Serene moments from the environmental epic “The River and the Wall” but danger lurks. Courtesy photo.

SMC Film Studies Adjunct Professor, Sheila Laffey, who’s also an Instructor at Emeritus College, may be the busiest person I know. On the occasion where she enumerates what screenings, lectures, classes, meetings, training as a Nature Therapy Guide and bike riding she did that day, I’m the one who has to take a nap.

For example, on this coming Monday, September 21, Sheila will unveil the first of the Fall “Green Screen Series,” entertaining and inspiring films on the environment. The timing of “The River and the Wall,” given the election is in 44 days, couldn’t be more timely. (It also helps that this award-winning documentary is a cinematic masterpiece.)

Part of The River and the Wall’s brilliance stems from director Ben Masters’ skillful recruiting of a talented team that included an ornithologist (studies birds) a river guide, a conservationist, and a wilderness explorer. Somehow Masters managed to persuade them to join him on an arduous, two-and-a-half-month, 1,200-mile U.S.-Mexico border journey along the Rio Grande river.

Depending on the terrain, the team traveled by canoe, horse, mountain bike and on foot, to discover how a border wall will severely jeopardize wildlife, immigration, public lands, and some of the greatest produce-yielding acreage in the world. The breathtaking footage reveals little known ecosystems and magnificent wildlife.(Including black bears, mountain lions, Big Horn sheep, ocelots and perhaps the most gorgeous and vast varieties of birds in the world!).

As the journey progresses at moments you feel as though you’re in the Grand Canyon, or in the lush tropics or the remotest of deserts. All of these locales are tragically threatened by a $30 billion wall that is thoroughly ugly and doomed to be ineffective. (To prove the point, an athletic member of the teams scales the wall in less than two minutes!)

Despite the adverse and dangerous conditions, the team’s camaraderie shines through and will have you smiling and emotionally invested into this important journey, which hopefully can help save some or most of this precious land and vital ecosystems. (The film proposes a vision of a combined natural reserve between the U.S. and Mexico which offers the viewer a silver lining in a world currently shrouded in so much darkness.)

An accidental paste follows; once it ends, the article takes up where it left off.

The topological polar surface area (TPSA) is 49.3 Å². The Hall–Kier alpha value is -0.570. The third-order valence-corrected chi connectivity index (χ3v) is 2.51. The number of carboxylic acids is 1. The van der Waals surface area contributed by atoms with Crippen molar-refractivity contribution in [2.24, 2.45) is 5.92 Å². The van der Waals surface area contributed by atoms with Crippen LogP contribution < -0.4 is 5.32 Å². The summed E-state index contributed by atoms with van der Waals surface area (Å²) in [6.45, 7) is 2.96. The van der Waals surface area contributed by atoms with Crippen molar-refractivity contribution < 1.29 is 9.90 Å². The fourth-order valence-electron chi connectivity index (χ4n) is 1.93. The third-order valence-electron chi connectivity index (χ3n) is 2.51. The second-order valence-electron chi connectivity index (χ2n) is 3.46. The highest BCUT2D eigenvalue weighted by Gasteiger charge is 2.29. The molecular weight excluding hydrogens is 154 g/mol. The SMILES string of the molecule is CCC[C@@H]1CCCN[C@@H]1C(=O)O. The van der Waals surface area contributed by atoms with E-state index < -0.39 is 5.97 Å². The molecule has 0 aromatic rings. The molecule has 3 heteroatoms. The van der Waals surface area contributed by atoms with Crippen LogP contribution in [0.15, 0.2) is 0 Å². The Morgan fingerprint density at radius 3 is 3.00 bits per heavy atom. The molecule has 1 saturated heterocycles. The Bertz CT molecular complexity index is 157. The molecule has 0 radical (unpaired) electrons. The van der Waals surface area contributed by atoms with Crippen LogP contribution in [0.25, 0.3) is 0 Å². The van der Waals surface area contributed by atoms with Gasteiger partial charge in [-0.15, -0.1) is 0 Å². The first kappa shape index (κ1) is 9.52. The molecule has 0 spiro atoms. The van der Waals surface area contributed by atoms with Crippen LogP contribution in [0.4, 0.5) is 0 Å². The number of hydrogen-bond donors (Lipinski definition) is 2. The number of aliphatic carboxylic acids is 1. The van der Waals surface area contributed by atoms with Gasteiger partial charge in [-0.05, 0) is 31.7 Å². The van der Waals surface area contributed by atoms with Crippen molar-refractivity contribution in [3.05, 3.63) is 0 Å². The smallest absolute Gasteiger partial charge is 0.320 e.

Time and again the team demonstrates extraordinary dedication. At one point the terrain is so dangerously rocky and rugged, they have to slowly walk Masters’ horses he loves so dearly. As the animals stumble precariously, the group agrees when Masters recommends they turn around and find another way even though that severely sets their schedule back.

At another intense sequence they’re canoeing down rapids so treacherous, disaster feels seconds away. Again, as they’re ill-advisedly paddling on the river in pitch darkness, they suddenly sense they’re in the path of drug dealers, who, given cartel protocol, wouldn’t think twice about killing them all.

It’s amazing that the group not only completed this grueling journey but also captured it in a magnificently filmed movie that will live for posterity. When their canoes reach the end of the magnificent Rio Grande and finally enter the Gulf of Mexico, the team’s unbridled celebration might bring tears of joy to your eyes. (At least it did to mine. )

The second in the Green Screen Series is on Monday, October 12 at 3 p.m. Love Thy Nature will be followed by a discussion with the director Sylvie Rokab. Narrated by Liam Neeson and winner of 27 awards, Love Thy Nature explores how humans have lost touch with the natural world, and how a connection to nature is key to our health and that of our planet.

On Monday, November 2, at 3 pm, there will be a screening of two short films produced for schools in Hawaii. We All Need the Forest is the story of a boy who meets the Spirit of the Forest and discovers ancient principles that help heal his ailing grandfather.

In the Middle of the Sea is the tale of two youngsters taken on a magical journey on a Hawaiian mountain, where they discover why Hawaii possesses such a rich diversity of plants and animals. (Following there will be a discussion with producer Sheila Laffey and Professor Cathi Miller.)

The last in the series will be Monday, November 23, at 3 pm. The Condor & the Eagle follows four Indigenous leaders on a transcontinental journey to unite the peoples of North and South America and deepen the meaning of “climate justice.” Their path from the Canadian plains to the heart of the Amazon takes them on an adventure that will forever change their connection to Earth and one another.

If you care about the environment and want to learn more, and be entertained without leaving home, jot down the Green Screen Series schedule and mark your calendar. (You might also want to make sure you’re well stocked on popcorn.)

Sponsored by SMC Global Citizenship, for more about the Green Screen Series go to

If you unfortunately miss The River and the Wall go to Jack is at